• Passengers booked
    220000+
    • Twin Cabin from
    • $2,726
    • per person view
    • Triple Cabin from
    • $7,023
    • per person view
  • Save up to 30% * compared to full brochured fare

Set sail from Set sail from Singapore  on your 21 night Southeast Asia  cruise onboard the Diamond Princess.

 
Sailing Dates
Departs: Tue, Dec 27 2016
Arrives: Tue, Jan 17 2017
Cruise code: M701A
Package Includes
  • TV for in-cabin entertainment
  • Complimentary toiletries
  • In cabin safe
  • All main meals(Breakfast, Lunch & Dinner)
  • Buffet or a la carte lunch menu
  • Buffet or 4 course a la carte dinners
  • Musical stage shows and entertainment
  • Special guest entertainers
  • Latest release movies (in cabin and on big screen)
  • Choice of Bars and Lounges
  • Fully supervised children's programs for ages 3 to 17 years
+ show more
Bonus Offer!
  • Receive up to $485 onboard credit per cabin. May not apply to all cabin categories.

Set sail from Set sail from Singapore  on your 21 night Southeast Asia  cruise onboard the Diamond Princess.

 
Sailing Dates
Departs: Tue, Dec 27 2016
Arrives: Tue, Jan 17 2017
Cruise code: M701A
Inclusions
  • TV for in-cabin entertainment
  • Complimentary toiletries
  • In cabin safe
  • All main meals(Breakfast, Lunch & Dinner)
  • Buffet or a la carte lunch menu
  • Buffet or 4 course a la carte dinners
  • Musical stage shows and entertainment
  • Special guest entertainers
  • Latest release movies (in cabin and on big screen)
  • Choice of Bars and Lounges
  • Fully supervised children's programs for ages 3 to 17 years
+ show more
Bonus Offer!
  • Receive up to $485 onboard credit per cabin. May not apply to all cabin categories.
Select further info:
1
Singapore - Depart: Tue, Dec 27, 2016 @ 18:00
2
At Sea - Wed, Dec 28, 2016
3
At Sea - Thu, Dec 29, 2016
4
Benoa (Bali) - Arrive: Fri, Dec 30, 2016 @ 07:00
Depart: Fri, Dec 30, 2016 @ 17:00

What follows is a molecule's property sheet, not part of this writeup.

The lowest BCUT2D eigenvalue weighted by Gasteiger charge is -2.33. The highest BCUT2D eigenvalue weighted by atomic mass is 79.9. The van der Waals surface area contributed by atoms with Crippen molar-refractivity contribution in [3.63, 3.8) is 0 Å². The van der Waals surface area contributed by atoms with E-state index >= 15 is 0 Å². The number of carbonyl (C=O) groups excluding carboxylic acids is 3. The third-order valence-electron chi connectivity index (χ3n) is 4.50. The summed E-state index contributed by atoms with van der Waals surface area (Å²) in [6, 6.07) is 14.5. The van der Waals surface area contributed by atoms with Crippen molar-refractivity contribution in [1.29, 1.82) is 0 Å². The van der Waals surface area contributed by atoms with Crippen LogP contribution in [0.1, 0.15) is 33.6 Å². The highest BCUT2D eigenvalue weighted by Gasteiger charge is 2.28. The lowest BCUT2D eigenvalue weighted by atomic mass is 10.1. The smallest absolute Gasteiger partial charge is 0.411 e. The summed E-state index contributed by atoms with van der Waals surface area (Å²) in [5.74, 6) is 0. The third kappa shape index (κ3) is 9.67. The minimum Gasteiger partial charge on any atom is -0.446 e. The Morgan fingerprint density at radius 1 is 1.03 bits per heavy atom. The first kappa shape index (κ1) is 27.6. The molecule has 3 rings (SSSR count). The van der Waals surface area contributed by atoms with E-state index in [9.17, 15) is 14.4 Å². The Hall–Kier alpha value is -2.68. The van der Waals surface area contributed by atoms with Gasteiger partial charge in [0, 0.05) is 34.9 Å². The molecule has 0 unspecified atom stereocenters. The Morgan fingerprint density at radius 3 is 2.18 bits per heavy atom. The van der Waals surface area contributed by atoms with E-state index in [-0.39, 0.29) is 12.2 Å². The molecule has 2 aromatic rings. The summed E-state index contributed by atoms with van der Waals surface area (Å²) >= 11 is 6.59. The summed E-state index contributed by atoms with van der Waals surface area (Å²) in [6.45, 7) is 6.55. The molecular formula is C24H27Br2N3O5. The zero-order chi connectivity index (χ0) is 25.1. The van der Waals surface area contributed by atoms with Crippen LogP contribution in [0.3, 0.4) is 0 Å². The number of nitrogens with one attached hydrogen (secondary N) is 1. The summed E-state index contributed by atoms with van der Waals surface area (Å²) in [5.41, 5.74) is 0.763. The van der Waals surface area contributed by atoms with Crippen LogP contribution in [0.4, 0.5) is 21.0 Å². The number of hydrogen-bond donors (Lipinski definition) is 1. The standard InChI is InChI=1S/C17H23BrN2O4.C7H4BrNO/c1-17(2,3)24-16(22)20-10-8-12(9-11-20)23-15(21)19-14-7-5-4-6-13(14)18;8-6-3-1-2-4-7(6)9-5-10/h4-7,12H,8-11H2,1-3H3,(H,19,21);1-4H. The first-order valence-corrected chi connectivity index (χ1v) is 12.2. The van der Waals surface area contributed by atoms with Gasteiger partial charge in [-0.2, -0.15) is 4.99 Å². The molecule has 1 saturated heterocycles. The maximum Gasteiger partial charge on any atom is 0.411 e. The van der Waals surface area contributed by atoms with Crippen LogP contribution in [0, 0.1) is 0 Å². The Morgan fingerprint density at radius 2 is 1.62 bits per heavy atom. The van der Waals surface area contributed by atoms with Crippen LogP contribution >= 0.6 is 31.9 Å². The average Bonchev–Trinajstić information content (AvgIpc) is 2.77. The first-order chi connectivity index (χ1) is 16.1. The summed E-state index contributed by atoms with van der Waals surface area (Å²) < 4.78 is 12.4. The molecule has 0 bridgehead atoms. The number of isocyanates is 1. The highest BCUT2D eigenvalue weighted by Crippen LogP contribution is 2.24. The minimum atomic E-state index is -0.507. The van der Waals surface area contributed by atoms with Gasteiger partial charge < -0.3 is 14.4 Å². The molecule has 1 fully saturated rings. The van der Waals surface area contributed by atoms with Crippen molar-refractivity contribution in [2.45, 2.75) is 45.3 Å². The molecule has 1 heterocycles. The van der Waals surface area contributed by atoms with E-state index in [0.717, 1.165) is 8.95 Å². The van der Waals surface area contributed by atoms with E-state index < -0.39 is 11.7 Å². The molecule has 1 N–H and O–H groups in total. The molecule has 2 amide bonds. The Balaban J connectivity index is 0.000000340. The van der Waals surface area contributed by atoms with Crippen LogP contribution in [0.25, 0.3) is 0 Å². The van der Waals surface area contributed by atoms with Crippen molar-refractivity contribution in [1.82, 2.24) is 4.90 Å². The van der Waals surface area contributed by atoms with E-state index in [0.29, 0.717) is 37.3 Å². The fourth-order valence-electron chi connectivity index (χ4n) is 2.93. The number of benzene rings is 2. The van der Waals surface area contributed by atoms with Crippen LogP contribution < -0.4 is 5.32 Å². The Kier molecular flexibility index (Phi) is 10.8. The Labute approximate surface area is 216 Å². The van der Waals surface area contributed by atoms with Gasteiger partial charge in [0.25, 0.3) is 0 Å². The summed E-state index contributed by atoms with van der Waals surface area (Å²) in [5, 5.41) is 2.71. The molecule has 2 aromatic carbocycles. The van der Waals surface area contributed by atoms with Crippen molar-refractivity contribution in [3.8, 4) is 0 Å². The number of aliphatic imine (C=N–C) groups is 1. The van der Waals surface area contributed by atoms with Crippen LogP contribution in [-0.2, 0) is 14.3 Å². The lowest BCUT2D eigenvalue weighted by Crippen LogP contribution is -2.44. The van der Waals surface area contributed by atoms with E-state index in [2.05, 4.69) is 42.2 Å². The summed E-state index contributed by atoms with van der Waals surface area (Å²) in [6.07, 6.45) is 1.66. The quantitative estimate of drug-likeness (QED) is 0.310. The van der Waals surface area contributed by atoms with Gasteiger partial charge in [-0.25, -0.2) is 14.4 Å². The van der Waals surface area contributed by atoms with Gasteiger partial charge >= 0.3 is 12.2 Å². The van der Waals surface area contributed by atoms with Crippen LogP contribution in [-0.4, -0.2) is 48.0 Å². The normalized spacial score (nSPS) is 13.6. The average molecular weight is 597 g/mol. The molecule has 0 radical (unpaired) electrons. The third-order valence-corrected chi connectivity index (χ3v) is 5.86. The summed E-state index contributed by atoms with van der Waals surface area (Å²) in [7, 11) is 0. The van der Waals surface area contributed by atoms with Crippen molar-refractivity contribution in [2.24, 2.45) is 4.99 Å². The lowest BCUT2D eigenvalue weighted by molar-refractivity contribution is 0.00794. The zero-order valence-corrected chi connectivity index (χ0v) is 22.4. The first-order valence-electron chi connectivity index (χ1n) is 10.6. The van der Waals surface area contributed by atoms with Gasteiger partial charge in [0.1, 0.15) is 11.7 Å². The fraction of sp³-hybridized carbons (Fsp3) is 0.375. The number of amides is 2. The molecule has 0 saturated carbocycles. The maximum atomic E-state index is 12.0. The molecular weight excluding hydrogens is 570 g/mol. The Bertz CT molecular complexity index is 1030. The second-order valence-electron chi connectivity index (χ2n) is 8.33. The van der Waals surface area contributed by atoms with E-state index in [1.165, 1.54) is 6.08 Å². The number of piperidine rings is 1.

5
Lombok - Indonesia - Arrive: Sat, Dec 31, 2016 @ 07:00
Depart: Sat, Dec 31, 2016 @ 17:00
6
At Sea - Sun, Jan 1, 2017
7
At Sea - Mon, Jan 2, 2017
8
At Sea - Tue, Jan 3, 2017
9
Penang - Arrive: Wed, Jan 4, 2017 @ 08:00
Depart: Wed, Jan 4, 2017 @ 20:15
10
Phuket - Arrive: Thu, Jan 5, 2017 @ 09:00
Depart: Thu, Jan 5, 2017 @ 18:00
11
Langkawi - Arrive: Fri, Jan 6, 2017 @ 07:00
Depart: Fri, Jan 6, 2017 @ 16:00
12
Kuala Lumpur - Arrive: Sat, Jan 7, 2017 @ 07:00
Depart: Sat, Jan 7, 2017 @ 18:00
13
Singapore - Arrive: Sun, Jan 8, 2017 @ 07:00
Depart: Sun, Jan 8, 2017 @ 18:00
14
At Sea - Mon, Jan 9, 2017
15
Nha Trang - Arrive: Tue, Jan 10, 2017 @ 09:00
Depart: Tue, Jan 10, 2017 @ 17:00
16
Ho Chi Minh City (Phu My) - Arrive: Wed, Jan 11, 2017 @ 07:00
Depart: Wed, Jan 11, 2017 @ 18:00
17
At Sea - Thu, Jan 12, 2017
18
Sihanoukville - Arrive: Fri, Jan 13, 2017 @ 07:00
Depart: Fri, Jan 13, 2017 @ 16:00
19
Bangkok (Laem Chabang) - Arrive: Sat, Jan 14, 2017 @ 07:00
Depart: Sat, Jan 14, 2017 @ 19:00
20
Koh Samui - Arrive: Sun, Jan 15, 2017 @ 08:00
Depart: Sun, Jan 15, 2017 @ 17:00
21
At Sea - Mon, Jan 16, 2017
22
Singapore - Arrive: Tue, Jan 17, 2017 @ 07:00
 
Total length of cruise: 21 - nights

Singapore
Singapore - the very name summons visions of the mysterious East. The commercial center of Southeast Asia, this island city-state of four million people is a metropolis of modern high-rise buildings, Chinese shop-houses with red-tiled roofs, sturdy Victorian buildings, Buddhist temples and Arab bazaars. Founded in 1819 by Sir Stamford Raffles of the fabled East India Company, the city is a melting pot of people and cultures. Malay, Chinese, English and Tamil are official languages. Buddhism, Taoism, Islam, Hinduism and Christianity are the major faiths. Singapore is an ever-fascinating island boasting colorful traditions, luxurious hotels and some of the finest duty-free shopping in the world.
Lying just 85 miles north of the Equator at the tip of the Malay Peninsula, the island was a haven for Malay pirates and Chinese and Arab traders.

Bali (Benoa), Indonesia
For over a century, Bali has fascinated the Western imagination. The island embodies the very essence of the exotic and mysterious East. Steep hillsides of tropical green reveal terraced rice paddies while plantations of coffee, banana, cacao and fragrant spices line the roads. Monkeys haunt the grounds of a sacred temple in a forest, while traditional villages produce intricately stylized batik, superb jewelry and beautiful paintings. And Balinese dance, with its angular movements and rhythms, remains somehow stirring and shocking. Bali may be accessible, but it remains forever exotic.
For all Bali's scenic beauty, the island has weathered great natural disasters, from the 1963 eruption of Mt. Agung to a massive earthquake in 1976. The island emerged relatively unscathed from the great tsunami of 2004.